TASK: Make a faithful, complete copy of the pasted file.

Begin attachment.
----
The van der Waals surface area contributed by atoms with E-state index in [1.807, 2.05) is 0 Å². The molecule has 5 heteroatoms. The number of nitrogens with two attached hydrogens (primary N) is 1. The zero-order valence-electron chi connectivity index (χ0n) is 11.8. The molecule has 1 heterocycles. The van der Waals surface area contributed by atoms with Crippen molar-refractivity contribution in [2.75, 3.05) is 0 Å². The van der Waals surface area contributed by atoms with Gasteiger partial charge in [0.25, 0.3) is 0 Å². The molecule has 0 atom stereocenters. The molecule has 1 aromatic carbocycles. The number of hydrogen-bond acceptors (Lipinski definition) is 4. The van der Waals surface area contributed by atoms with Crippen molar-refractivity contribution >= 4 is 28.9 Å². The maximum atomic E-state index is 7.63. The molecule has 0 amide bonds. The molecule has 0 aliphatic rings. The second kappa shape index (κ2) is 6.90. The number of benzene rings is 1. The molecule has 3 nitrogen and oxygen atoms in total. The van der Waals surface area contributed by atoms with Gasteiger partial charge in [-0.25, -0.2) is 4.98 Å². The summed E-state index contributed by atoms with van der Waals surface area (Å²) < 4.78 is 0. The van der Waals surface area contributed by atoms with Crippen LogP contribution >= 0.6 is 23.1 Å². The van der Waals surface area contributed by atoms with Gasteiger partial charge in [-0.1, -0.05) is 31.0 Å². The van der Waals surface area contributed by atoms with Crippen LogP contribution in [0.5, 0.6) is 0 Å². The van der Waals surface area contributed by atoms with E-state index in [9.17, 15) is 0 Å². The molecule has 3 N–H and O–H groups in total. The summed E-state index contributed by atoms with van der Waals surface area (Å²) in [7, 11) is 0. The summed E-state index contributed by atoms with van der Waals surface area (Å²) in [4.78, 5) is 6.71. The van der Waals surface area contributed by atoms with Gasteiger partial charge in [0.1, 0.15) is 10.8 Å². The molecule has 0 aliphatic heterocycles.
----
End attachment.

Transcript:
The van der Waals surface area contributed by atoms with E-state index in [1.807, 2.05) is 0 Å². The molecule has 5 heteroatoms. The number of nitrogens with two attached hydrogens (primary N) is 1. The zero-order valence-electron chi connectivity index (χ0n) is 11.8. The molecule has 1 heterocycles. The van der Waals surface area contributed by atoms with Crippen molar-refractivity contribution in [2.75, 3.05) is 0 Å². The van der Waals surface area contributed by atoms with Gasteiger partial charge in [0.25, 0.3) is 0 Å². The molecule has 0 atom stereocenters. The molecule has 1 aromatic carbocycles. The number of hydrogen-bond acceptors (Lipinski definition) is 4. The van der Waals surface area contributed by atoms with Crippen molar-refractivity contribution >= 4 is 28.9 Å². The maximum atomic E-state index is 7.63. The molecule has 0 amide bonds. The molecule has 0 aliphatic rings. The second kappa shape index (κ2) is 6.90. The number of benzene rings is 1. The molecule has 3 nitrogen and oxygen atoms in total. The van der Waals surface area contributed by atoms with Gasteiger partial charge in [-0.25, -0.2) is 4.98 Å². The summed E-state index contributed by atoms with van der Waals surface area (Å²) < 4.78 is 0. The van der Waals surface area contributed by atoms with Crippen LogP contribution >= 0.6 is 23.1 Å². The van der Waals surface area contributed by atoms with Gasteiger partial charge in [-0.1, -0.05) is 31.0 Å². The van der Waals surface area contributed by atoms with Crippen LogP contribution in [0.5, 0.6) is 0 Å². The van der Waals surface area contributed by atoms with E-state index in [9.17, 15) is 0 Å². The molecule has 3 N–H and O–H groups in total. The summed E-state index contributed by atoms with van der Waals surface area (Å²) in [7, 11) is 0. The summed E-state index contributed by atoms with van der Waals surface area (Å²) in [4.78, 5) is 6.71. The van der Waals surface area contributed by atoms with Gasteiger partial charge in [0.1, 0.15) is 10.8 Å². The molecule has 0 aliphatic heterocycles.